This is a good saw
Posted March 27, 2014
I have had this saw for 3 years and have used it on red oak, white oak, walnut, maple,wenge,marblewood,and a lot of different exotic woods and all the teeth are still on the blade.If you let the saw do it's job without forcing it the cuts are just fine ripping and crosscutting. The kerf it cuts is wide but it's not a dovetail saw and does a fine job for me I like it very much and would recommend it to anyone I know.
If you have read about Z-saws,...
Posted August 29, 2011
If you have read about Z-saws, then you already know about their strict quality-control. Every tooth is precisely CNC sharpened to exacting tolerances less than .001" and then hardened to Rockwell C68 and higher by magnetic induction. The great advantage is these saws are incredibly sharp and stay that way for a long time. Unlike hand-made saws, these are less expensive, so you get 95% of handmade-saw's quality for half or a third the price. A disadvantage of these saws is that the blades cannot be re-sharpened. Luckily, you can replace just the blade without replacing the whole saw, and a new blade costs the same as most competent re-sharpening services charge. The "universal" tooth design is supposed to be a hybrid of cross-cut and rip-cut teeth. My only complaint about this saw: it does not do rip cuts very fast. It DOES make rips cuts very smoothly. That may be preferable for those who want to make fine dovetails, but are not concerned with speed. So, here are the facts: it cuts beautifully straight, is easy to control and makes very smooth cuts either cross-grain or rip cuts with the grain. The only problem, and it is a small one, is that rip cuts are a trifle slower than a well-sharpened western style dovetail saw with rip-teeth. If you ever use a true rip-tooth japanese saw, you will see how incredibly FAST and smooth they cut. Because this is a hybrid "universal" tooth design, it sacrifices a little ripping speed. It still cuts very fast across the grain though! I use a saw just like this to cut fret-slots across the grain in the hardest ebony fingerboards. It crosscuts So fast, i have to use a depth-stop to insure it doesn't go to far. One or two light strokes does the job. Remember, these teeth have very little "set" so you can't "steer" a cut. You have to concentrate and hold it straight. After that, it's easy. The saw does all the work. No force is required. Just let it cut. If you are looking to enter a speed contest this is not the tool you want. But for anyone else who needs a great saw at a reasonable price, this a fine tool and a terrific bargain. Try one. I bet you'll use it more than any other saw you ever find that costs less than one-hundred dollars. The only saws I know that cut faster cost well over one hundred dollars, sometimes two-hundred or more. They don't cut any better, just faster in rip-cuts.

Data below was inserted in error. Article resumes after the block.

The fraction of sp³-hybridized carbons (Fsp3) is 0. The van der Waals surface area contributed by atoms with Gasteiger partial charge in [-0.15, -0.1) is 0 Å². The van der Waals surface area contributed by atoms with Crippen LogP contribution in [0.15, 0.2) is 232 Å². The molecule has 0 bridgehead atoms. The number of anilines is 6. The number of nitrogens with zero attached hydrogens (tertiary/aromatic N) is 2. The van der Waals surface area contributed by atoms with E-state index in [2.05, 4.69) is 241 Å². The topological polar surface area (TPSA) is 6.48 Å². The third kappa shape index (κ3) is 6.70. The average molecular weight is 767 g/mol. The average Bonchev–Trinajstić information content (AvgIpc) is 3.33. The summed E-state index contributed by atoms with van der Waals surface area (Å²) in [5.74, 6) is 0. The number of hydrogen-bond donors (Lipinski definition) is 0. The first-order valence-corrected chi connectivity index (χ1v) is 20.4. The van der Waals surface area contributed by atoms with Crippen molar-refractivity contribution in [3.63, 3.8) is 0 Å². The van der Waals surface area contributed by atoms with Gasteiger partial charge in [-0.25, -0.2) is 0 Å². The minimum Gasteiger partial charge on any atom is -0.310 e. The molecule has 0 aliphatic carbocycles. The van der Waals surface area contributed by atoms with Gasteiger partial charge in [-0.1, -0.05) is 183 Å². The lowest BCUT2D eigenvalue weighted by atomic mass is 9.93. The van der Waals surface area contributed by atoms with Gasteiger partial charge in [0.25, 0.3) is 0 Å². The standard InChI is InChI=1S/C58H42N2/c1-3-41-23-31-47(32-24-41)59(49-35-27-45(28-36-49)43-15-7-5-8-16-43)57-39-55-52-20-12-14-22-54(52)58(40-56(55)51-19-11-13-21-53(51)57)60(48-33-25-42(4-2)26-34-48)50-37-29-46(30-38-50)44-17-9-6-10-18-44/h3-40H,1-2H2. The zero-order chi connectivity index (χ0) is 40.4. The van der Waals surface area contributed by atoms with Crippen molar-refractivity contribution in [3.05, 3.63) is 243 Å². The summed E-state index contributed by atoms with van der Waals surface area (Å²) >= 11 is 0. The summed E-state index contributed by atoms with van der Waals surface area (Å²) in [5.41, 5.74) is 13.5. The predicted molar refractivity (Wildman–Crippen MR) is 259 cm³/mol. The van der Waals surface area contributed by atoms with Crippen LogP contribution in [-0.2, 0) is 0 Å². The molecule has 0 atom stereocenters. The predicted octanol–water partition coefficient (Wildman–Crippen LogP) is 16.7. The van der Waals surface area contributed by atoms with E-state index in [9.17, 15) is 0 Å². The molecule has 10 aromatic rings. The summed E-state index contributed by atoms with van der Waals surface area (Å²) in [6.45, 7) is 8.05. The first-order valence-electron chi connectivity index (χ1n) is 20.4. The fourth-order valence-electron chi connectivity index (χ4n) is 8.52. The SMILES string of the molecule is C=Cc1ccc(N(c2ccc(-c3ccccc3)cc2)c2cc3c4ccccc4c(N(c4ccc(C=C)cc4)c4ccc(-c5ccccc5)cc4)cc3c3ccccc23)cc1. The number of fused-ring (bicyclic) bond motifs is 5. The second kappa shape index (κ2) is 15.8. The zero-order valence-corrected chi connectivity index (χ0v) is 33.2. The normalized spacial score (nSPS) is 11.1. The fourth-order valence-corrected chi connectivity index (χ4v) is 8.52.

The set on this saw is...
Posted January 8, 2012
The set on this saw is very wide. As a result it's poor at ripping. Its also poor at crosscutting, leaves a very wide kerf and the sides of the cut are much rougher than they should be. I'm sorry I bought it. It didn't live up to the hype.